7. ^ "National Historic Landmarks Property Name: Drakes Bay Historic and Archeological District" (DOC). Winepi.com. Retrieved 24 February 2019.
  8. ^ "Landmarks Committee of the National Park System Advisory Board Meeting". Federal Register. 8 September 2011. Retrieved 23 February 2019.
  9. ^ "Federal Register, Volume 76 Issue 189 (Thursday, September 29, 2011)". Govinfo.gov. Retrieved 23 February 2019.
  10. ^ "Interior Designates 27 New National Landmarks". Doi.gov. 17 October 2012. Retrieved 23 February 2019.
  11. ^ "The Drake Navigators Guild Press Release". Winepi.com. Retrieved February 21, 2013.
  12. ^ Schurz 1917, p.107-108
  13. ^ Schurz, William Lytle. The Manila Galleon, 1939. P 193.
  14. ^ a b Charles C. Mann (2011), 1493: Uncovering the New World Columbus Created, Random House Digital, pp. 123–163, ISBN 9780307596727
  15. ^ a b Fish, Shirley (2011). The Manila-Acapulco Galleons: The Treasure Ships of the Pacific. AuthorHouse. pp. 128–130. ISBN 9781456775421.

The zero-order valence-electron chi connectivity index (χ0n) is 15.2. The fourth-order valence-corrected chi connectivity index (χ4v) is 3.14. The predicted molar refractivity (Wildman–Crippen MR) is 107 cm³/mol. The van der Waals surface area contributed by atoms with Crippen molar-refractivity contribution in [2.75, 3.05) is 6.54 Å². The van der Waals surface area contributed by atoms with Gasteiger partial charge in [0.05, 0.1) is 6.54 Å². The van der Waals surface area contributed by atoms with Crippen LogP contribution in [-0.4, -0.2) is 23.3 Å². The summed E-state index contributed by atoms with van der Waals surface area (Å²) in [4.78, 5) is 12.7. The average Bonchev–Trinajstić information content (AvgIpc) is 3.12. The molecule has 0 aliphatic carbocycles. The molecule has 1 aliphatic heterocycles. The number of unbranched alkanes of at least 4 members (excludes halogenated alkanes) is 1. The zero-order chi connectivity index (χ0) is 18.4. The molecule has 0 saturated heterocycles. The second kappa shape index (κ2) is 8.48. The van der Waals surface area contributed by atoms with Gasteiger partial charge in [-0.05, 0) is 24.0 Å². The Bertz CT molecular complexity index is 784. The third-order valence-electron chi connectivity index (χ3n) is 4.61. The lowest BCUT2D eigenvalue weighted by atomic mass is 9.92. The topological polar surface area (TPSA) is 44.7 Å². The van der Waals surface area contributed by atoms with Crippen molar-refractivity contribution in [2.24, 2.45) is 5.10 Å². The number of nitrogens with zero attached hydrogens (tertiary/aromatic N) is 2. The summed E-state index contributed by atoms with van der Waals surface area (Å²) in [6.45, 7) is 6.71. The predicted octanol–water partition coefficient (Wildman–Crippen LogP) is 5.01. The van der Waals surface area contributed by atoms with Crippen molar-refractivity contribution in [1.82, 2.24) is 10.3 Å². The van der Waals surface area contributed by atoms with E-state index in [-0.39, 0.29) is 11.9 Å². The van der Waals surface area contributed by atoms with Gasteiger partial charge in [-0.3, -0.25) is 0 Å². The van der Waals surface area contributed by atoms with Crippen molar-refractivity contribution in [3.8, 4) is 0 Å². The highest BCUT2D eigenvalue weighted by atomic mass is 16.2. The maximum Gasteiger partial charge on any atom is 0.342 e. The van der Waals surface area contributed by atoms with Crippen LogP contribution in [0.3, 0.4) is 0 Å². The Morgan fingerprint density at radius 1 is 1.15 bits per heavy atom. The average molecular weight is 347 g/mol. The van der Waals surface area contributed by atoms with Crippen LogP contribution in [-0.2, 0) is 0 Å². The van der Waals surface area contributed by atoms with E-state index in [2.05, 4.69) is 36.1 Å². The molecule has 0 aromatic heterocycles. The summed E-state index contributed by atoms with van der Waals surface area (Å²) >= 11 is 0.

16. ^ See Chinese treasure ship for Chinese vessels that might have been larger.
  17. ^ a b Mejia, Javier. "The Economics of the Manila Galleon" (PDF). New York University, Abu Dhabi. Retrieved 3 February 2019.
  18. ^ Tatiana Seijas (23 June 2014). Asian Slaves in Colonial Mexico: From Chinos to Indians. Cambridge University Press. ISBN 978-1-139-95285-9.
    Rose, Christopher (13 January 2016). "Episode 76: The Trans-Pacific Slave Trade". 15 Minute History. University of Texas at Austin. Retrieved 13 January 2016.
  19. ^ Guevarra, Rudy P. (2007). Mexipino: A History of Multiethnic Identity and the Formation of the Mexican and Filipino Communities of San Diego, 1900–1965. University of California, Santa Barbara. ISBN 0549122869
  20. ^ "Forced Migration in the Spanish Pacific World" By Eva Maria Mehl, page 235.
  21. ^ [3]
  22. ^ Kamen, Henry (2004). Empire: How Spain Became a World Power, 1492–1763. HarperCollins. ISBN 0060932643.
  23. ^ a b c Kane, Herb Kawainui (1996). "The Manila Galleons". In Bob Dye (ed.). Hawaiʻ Chronicles: Island History from the Pages of Honolulu Magazine. I. Honolulu: University of Hawaii Press. pp. 25–32. ISBN 0-8248-1829-6.
  24. ^ Hawaii National Park. (June 1959). "Hawaii Nature Notes". The Publication of the Naturalist Division, Hawaii National Park, and the Hawaii Natural History Association.